What Happens When the Leaves on Roses Turn Green?


Roses have been a popular part of human culture for thousands of years. Millions upon millions of roses are harvested every year and sold as gifts to represent affection and love throughout society. The successful growth and reproduction of the aromatic flowers relies heavily on their ability to successfully grow and reproduce within the world, through photosynthesis and other important physiological processes that take place within the plant itself.


Chlorophyll is a unique substance found mostly in the chloroplasts of green plants and is used in the process of photosynthesis. In roses, as with the majority of green plants, the chloroplasts are located within the leaves of the plant. It is the chlorophyll found within the chloroplasts that are responsible for the tint of green in the leaves. The less green found in the leaves of a plant, the less chlorophyll present.


Without chlorophyll, photosynthesis would be impossible. The definition of photosynthesis is ''putting together with light" and it is the process of combining sunlight, carbon dioxide and water to make sugar. The leaves of the rose allow for photosynthesis to occur and for food to be produced within the plant. Roses use the sugars formed to create starches, fats and proteins, which allow for growth and proper nutrition for the plant.

Fruit Production

Foods produced within the green leaves of roses is used for various other processes throughout the plant. A major process of growth for roses is the production of rose hips. Rose hips are small, edible fruits that appear on the stems of roses and contain the seeds and other genetic information required for successful reproduction.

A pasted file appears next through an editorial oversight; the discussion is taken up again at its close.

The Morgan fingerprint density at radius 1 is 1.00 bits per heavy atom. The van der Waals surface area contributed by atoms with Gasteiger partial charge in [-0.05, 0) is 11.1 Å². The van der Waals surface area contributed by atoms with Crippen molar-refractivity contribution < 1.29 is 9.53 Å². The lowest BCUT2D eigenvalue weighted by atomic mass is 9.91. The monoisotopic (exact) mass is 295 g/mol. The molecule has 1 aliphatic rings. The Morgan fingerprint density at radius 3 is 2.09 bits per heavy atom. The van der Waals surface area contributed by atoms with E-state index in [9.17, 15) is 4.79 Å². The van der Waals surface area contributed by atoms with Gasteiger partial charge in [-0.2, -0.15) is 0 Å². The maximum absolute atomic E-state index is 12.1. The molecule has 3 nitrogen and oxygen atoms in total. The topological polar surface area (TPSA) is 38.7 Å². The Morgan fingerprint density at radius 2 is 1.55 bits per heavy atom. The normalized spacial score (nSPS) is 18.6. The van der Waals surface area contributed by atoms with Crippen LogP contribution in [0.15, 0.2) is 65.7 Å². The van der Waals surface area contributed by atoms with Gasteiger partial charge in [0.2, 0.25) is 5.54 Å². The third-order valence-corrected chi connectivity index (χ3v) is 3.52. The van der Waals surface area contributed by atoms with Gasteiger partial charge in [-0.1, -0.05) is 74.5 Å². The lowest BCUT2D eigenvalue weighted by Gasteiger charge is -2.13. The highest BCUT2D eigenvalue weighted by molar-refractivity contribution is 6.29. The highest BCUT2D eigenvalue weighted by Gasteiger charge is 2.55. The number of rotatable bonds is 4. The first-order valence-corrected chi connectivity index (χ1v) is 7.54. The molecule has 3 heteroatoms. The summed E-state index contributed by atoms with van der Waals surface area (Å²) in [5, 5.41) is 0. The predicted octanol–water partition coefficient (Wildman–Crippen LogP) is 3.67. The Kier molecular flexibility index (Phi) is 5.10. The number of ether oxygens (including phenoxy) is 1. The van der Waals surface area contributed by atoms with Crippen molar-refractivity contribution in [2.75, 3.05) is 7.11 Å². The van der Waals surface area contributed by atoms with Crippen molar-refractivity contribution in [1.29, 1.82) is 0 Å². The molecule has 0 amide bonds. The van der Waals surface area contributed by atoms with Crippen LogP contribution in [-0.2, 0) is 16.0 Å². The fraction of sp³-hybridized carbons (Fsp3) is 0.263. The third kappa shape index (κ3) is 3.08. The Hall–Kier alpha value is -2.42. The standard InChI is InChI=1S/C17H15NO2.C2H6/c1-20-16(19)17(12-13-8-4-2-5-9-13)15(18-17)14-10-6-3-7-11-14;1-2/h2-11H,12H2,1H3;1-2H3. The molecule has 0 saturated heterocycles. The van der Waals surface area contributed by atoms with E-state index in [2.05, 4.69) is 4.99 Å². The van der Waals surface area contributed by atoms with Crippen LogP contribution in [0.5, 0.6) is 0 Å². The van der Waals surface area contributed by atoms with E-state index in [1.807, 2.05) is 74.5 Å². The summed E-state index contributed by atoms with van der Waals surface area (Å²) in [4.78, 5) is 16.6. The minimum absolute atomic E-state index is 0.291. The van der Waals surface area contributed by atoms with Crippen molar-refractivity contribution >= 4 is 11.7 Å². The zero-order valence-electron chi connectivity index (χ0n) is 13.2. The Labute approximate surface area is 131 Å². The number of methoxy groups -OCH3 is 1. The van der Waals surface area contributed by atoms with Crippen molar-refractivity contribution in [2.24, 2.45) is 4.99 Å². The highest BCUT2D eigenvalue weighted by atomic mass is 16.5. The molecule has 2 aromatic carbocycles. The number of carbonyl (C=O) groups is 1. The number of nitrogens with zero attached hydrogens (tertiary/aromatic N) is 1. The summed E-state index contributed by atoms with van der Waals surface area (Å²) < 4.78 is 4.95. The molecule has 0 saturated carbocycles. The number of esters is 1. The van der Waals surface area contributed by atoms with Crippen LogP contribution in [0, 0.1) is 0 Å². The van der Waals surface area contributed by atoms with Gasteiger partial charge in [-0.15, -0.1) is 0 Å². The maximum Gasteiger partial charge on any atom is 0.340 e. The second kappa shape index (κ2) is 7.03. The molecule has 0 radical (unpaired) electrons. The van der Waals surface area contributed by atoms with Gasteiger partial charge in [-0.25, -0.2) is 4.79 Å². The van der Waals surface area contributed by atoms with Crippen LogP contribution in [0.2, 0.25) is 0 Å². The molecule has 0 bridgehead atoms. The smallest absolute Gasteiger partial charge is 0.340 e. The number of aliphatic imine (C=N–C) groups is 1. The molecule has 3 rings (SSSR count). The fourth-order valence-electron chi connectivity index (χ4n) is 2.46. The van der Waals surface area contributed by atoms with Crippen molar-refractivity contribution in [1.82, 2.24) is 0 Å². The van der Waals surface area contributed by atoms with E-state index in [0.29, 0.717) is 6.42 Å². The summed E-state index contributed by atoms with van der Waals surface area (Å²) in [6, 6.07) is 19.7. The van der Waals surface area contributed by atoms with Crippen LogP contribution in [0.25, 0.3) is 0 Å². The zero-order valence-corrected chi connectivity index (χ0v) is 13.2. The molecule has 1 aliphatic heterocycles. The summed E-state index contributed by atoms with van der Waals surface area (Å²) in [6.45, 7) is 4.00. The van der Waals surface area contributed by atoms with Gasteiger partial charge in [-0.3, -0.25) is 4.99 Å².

When planted, the parent rose's genetic information is carried from the plant into the seeds within the fruit. This genetic information contains all the information needed for reproduction to take place, including the instructions for developing its own leaves for future growth.

Yellow Leaves

For the successful production of chlorophyll, iron---along with other macronutrients---is required. It aids in respiration of plant cells and in nitrogen fixation. When a deficiency of iron is present, along with nitrogen or magnesium, it is common for a rose plant's leaves to begin turning yellow. Fertilizing the rose bush is a quick fix to solve the majority of problems associated with low iron.

Keywords: photosynthesis within roses, green leaves, chlorophyll

About this Author

Jonathan Budzinski started his writing career in 2007. His work appears on websites such as eHow and WordGigs. Budzinski specializes in nonprofit topics, as he spent two years with Basic Rights Oregon and WomanSpace. He has received recognition as a Shining Star Talent Scholar in English while studying English at the University of Oregon.